However, that doesn’t make MMS a one-size-fits-all solution. There are use cases where SMS is a better way to communicate.
Space and character limitations
Since MMS messages are sent using cellular data, they can be much larger than SMS messages.
SMS messages have a 160 character limit. On the other hand, MMS messages have a 1600 character limit. MMS messages also have data limits. Most carriers limit MMS messages to 3.75MB of data. Some carriers have lower data limits, though.
Also, most carriers have lower send limits for MMS messages. It just takes more resources to transmit an MMS message. So you have to send MMS messages less frequently than SMS messages.
However, message frequency limitations are usually measured in the number of messages per second or minute. Most of the time, that limitation won’t be an issue, unless you’re sending a mass message to thousands of people.
SMS and MMS cost differences
The typical cost for sending SMS messages is between $0.01 and $0.05 per text. However, some carriers charge less (and some charge more).
With most carriers, sending an MMS message with visual content costs about the same as sending four or five SMS messages. However, that doesn’t mean that it’s not worth it to send MMS messages. More about that in a moment.
Device compatibility can be a concern for sending MMS messages.
Almost any mobile device can receive an SMS message. But only more advanced devices—like smartphones—can receive MMS messages. If the device is unable to display an image or video, it simply can’t show the media in an MMS message.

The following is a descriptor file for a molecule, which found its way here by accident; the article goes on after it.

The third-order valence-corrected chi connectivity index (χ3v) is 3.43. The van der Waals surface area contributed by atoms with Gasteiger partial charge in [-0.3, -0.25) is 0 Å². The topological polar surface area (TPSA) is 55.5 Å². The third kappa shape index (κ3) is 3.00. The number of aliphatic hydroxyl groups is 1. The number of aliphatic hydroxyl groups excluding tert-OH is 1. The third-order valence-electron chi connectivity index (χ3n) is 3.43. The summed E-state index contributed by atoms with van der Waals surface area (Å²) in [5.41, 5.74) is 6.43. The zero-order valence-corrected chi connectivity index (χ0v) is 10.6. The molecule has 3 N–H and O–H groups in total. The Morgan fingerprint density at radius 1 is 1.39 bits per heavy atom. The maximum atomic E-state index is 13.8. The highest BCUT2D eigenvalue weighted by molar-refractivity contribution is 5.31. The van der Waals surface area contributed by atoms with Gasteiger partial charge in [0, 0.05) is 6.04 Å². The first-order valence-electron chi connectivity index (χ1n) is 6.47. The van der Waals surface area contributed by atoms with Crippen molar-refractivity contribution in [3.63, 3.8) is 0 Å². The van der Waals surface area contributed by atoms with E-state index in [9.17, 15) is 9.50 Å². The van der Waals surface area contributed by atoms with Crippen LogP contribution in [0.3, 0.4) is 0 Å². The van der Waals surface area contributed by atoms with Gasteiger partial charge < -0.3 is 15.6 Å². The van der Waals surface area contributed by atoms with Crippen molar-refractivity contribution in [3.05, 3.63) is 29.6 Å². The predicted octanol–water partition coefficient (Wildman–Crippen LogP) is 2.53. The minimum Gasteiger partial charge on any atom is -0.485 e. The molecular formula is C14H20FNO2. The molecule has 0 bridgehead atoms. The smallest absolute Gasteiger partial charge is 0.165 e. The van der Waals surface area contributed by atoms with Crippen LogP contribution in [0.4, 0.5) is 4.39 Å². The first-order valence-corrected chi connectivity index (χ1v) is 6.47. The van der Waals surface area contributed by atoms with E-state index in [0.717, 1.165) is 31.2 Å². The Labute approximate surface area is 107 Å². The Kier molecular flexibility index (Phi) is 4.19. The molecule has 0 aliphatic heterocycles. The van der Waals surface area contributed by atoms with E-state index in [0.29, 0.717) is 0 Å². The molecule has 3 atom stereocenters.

But there are about 2.71 billion smartphone users out there. So there are plenty of people who can get MMS messages.
For critical communication, like appointment reminders and accepting payments via text, SMS is the best option, though. You definitely need those types of messages to reach the recipient, regardless of what kind of phone they have.
Should businesses use SMS or MMS?
Choosing SMS or MMS isn’t a one-time decision. SMS is a better choice in some cases. While you’ll be better off using MMS for other things.
If you’re sending text-only messages, there’s no reason to pay the cost of sending an MMS message.
However, it’s worth noting that SMS messages longer than 160 characters will be split into multiple messages. Since MMS messages have a 1600 character limit, it can be more cost efficient to send a single MMS message rather than several SMS messages. And it won’t blow up your recipient’s phone with a bunch of message alerts.
If you’re sending images or video, you have to send MMS messages. But why would you need to send images and video?
The area where businesses can benefit most from using MMS is in their marketing campaigns. Some sources report that MMS marketing campaigns see 15% to 20% better engagement than SMS campaigns.
So sending MMS messages can definitely be worth the cost. But that doesn’t mean that MMS is the best option for everything.
Even in marketing, SMS has its place. For example, it’s wise to use SMS if you know that a large portion of your customer base does not have a smartphone.
Also, for things like placing orders through text or simple text alerts, it’s more cost efficient to use SMS. There’s no need to send videos or pictures with basic appointment reminders or in a customer service text exchange.
Ultimately, the answer is that businesses should use both SMS and MMS. Use MMS where the cost is justified—like marketing—and SMS where you just need simple, affordable communication.
Explore your options with Telnyx
Ready to start using SMS and MMS? Try the Telnyx Mission Control Portal for free. Or contact a Telnyx expert to get your questions answered.
Share on Social